Whenever something bad happens there is an irrational thought process that causes each of us to try to assess “blame”. This is no different for doctors than it is for other people. I can’t think of anything much stranger than the discussion I hear from physicians after a young patient comes in with a heart attack. You can almost see the gears turning in each doctor’s head. The first thought is that the patient has a family history, high blood pressure, uses cocaine or alcohol or tobacco, has high cholesterol, is diabetic, has congenital heart disease or rheumatic fever or any other problem that differentiates him/her from the doctor. After all, the doctor doesn’t want to feel that this could happen to him/her. The next thought is that the patient must have been doing something to cause this catastrophe (not like the doctor), and certainly the patient should have known that something was wrong. These are common thoughts that people have (doctors included). We don’t want to think that heart attacks can just sneak up and hit us.
Unfortunately, not every heart attack is preceded or accompanied by symptoms. This is often not because the patient is ignoring the problem (though sometimes people do this or hide their symptoms from everyone). Approximately 15% of heart attacks are “silent”, meaning that they are discovered during a time when the patient has an electrocardiogram or echocardiogram for another reason. In diabetics, the percentage of heart attacks that are “silent” is somewhat higher (25%). It is thought that this is because there is a problem with the nerves that carry the symptoms of pain to the brain due to the diabetes.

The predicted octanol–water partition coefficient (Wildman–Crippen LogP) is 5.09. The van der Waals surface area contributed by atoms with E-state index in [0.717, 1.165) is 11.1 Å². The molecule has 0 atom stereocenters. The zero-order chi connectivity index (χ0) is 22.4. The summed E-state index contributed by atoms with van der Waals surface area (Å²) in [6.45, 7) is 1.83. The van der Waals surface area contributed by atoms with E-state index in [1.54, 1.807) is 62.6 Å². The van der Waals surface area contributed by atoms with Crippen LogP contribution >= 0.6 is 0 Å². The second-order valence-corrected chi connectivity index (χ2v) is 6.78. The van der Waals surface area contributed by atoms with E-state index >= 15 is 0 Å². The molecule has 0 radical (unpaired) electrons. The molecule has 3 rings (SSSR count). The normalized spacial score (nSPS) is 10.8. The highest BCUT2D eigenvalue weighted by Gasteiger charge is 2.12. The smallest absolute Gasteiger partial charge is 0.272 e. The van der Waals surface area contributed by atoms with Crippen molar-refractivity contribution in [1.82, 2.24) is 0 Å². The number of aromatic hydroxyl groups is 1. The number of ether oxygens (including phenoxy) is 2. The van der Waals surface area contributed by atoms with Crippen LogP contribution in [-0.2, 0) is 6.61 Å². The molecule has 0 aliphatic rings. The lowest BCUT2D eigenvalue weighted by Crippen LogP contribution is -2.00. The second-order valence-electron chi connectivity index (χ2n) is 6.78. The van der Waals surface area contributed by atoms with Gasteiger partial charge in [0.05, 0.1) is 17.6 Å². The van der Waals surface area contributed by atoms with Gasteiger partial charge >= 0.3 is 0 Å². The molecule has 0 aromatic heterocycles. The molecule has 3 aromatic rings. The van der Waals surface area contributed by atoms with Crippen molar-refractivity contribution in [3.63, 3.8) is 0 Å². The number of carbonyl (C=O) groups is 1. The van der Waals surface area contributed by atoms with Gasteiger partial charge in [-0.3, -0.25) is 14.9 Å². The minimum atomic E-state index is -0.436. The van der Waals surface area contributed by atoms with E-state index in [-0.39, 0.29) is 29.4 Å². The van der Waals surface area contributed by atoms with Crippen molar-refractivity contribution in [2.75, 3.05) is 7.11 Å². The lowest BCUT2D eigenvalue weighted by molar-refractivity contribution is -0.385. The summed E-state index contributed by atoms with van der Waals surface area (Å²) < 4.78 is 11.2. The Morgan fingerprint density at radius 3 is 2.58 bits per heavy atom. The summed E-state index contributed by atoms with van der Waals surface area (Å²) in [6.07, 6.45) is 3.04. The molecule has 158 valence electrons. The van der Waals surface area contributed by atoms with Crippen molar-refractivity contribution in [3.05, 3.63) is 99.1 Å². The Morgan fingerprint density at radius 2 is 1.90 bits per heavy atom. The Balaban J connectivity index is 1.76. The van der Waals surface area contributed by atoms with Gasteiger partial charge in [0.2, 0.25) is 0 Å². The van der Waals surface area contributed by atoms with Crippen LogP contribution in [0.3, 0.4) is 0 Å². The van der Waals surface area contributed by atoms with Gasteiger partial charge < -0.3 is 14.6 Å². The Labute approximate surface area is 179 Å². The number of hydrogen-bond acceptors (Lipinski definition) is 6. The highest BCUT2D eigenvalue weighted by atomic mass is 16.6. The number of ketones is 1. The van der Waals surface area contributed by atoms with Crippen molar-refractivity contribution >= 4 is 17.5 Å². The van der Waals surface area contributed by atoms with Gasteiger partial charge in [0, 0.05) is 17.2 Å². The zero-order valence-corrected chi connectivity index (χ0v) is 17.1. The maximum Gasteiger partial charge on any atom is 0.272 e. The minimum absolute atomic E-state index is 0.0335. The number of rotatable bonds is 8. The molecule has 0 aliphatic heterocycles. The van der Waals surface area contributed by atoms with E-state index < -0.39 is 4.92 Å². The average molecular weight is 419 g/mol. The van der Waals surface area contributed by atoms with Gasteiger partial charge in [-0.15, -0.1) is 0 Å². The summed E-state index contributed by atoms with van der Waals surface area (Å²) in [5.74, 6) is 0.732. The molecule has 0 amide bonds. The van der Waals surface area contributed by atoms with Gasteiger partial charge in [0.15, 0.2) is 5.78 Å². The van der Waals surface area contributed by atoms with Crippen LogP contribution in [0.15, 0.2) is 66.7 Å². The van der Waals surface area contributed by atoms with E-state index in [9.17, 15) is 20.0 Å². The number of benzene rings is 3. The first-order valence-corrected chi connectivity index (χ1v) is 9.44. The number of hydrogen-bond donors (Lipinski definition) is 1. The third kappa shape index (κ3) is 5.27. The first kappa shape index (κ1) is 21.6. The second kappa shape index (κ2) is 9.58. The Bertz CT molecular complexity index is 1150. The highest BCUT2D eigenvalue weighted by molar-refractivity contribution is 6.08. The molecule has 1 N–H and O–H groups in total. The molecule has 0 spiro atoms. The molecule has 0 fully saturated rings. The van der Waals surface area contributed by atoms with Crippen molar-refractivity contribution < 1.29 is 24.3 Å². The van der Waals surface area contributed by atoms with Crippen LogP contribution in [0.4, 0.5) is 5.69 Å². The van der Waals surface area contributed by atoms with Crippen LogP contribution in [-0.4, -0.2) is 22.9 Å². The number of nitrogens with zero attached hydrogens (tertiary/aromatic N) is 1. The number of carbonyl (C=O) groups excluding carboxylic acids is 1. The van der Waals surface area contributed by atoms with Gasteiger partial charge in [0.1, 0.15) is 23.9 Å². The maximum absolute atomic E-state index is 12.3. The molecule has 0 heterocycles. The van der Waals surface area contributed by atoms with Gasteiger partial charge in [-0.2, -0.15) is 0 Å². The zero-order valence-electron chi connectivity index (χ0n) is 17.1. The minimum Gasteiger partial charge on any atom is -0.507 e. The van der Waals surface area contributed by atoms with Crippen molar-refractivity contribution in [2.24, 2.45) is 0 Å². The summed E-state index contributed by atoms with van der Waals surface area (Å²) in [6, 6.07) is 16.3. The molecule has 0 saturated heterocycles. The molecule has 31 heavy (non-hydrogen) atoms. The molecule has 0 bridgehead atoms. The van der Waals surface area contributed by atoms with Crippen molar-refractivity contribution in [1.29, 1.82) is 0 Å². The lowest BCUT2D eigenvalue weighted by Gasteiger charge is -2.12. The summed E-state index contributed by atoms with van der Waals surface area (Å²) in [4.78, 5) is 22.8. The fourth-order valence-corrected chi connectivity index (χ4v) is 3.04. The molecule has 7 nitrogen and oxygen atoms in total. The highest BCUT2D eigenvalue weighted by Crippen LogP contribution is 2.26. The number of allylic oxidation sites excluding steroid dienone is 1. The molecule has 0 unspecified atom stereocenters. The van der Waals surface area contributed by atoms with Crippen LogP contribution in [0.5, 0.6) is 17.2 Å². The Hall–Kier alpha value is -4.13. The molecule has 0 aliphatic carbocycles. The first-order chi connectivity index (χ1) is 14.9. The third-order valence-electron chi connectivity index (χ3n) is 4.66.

Why should we be surprised that a blood vessel can get blocked without a warning? Strokes often happen the same way. No warning, and yet all of a sudden the arm doesn’t work Such a stroke is obvious to everyone. But there are also “silent strokes” that we can see on an MRI or CAT scan (magnetic resonance imaging or computerized axial tomography are long words so we almost never say them) for which the patient hasn’t felt or noticed anything. These are what we also call “silent” strokes.
When heart attacks and strokes are “silent” it is very difficult for a patient to know what to “watch out for”. For this reason it becomes extremely important to use every preventive measure that we have at our disposal to protect the heart and the brain. This involves more frequent physical examinations (an electrocardiogram at every visit if that was the test that gave us information) and laboratory tests (often repeated echocardiograms or stress tests). A history of silent heart attacks or strokes will require the use of medications that prevent recurrence and loss of function. These include platelet inhibitors (aspirin is the most common but clopidogrel and dipyridamole are frequently used), anti clotting drugs (warfarin), drugs that lower cholesterol, lower heart rate and/or blood pressure.
It is often difficult for both the patient and family to cope with the fact that there is little warning of problems in the diabetic patient, for this reason it is a good idea for the health care professional to meet with the family to talk about early warning signs of problems. It is certainly never a bad idea for a family to be aware of what to do in an emergency. A family member that is “enabled” by a Red Cross first aid or CPR course is always a welcome helper in medical care.